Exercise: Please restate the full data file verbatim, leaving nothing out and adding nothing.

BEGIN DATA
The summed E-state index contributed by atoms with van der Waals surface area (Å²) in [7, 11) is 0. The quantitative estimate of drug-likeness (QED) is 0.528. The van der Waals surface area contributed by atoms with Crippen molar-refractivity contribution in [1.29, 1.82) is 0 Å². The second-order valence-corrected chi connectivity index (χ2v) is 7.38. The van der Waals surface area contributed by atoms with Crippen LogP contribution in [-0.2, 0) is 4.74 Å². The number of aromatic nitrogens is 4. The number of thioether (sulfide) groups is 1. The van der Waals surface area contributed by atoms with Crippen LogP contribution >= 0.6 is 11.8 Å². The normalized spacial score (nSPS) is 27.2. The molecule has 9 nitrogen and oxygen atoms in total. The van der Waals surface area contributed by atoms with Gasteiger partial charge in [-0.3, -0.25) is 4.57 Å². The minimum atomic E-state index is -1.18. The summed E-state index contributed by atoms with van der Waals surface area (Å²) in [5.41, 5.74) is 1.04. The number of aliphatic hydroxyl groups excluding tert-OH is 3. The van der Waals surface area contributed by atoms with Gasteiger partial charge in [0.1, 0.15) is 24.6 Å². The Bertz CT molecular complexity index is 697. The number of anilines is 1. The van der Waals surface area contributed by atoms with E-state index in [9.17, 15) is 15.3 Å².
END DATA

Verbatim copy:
The summed E-state index contributed by atoms with van der Waals surface area (Å²) in [7, 11) is 0. The quantitative estimate of drug-likeness (QED) is 0.528. The van der Waals surface area contributed by atoms with Crippen molar-refractivity contribution in [1.29, 1.82) is 0 Å². The second-order valence-corrected chi connectivity index (χ2v) is 7.38. The van der Waals surface area contributed by atoms with Crippen LogP contribution in [-0.2, 0) is 4.74 Å². The number of aromatic nitrogens is 4. The number of thioether (sulfide) groups is 1. The van der Waals surface area contributed by atoms with Crippen LogP contribution >= 0.6 is 11.8 Å². The normalized spacial score (nSPS) is 27.2. The molecule has 9 nitrogen and oxygen atoms in total. The van der Waals surface area contributed by atoms with Gasteiger partial charge in [-0.3, -0.25) is 4.57 Å². The minimum atomic E-state index is -1.18. The summed E-state index contributed by atoms with van der Waals surface area (Å²) in [5.41, 5.74) is 1.04. The number of aliphatic hydroxyl groups excluding tert-OH is 3. The van der Waals surface area contributed by atoms with Gasteiger partial charge in [0.1, 0.15) is 24.6 Å². The Bertz CT molecular complexity index is 697. The number of anilines is 1. The van der Waals surface area contributed by atoms with E-state index in [9.17, 15) is 15.3 Å².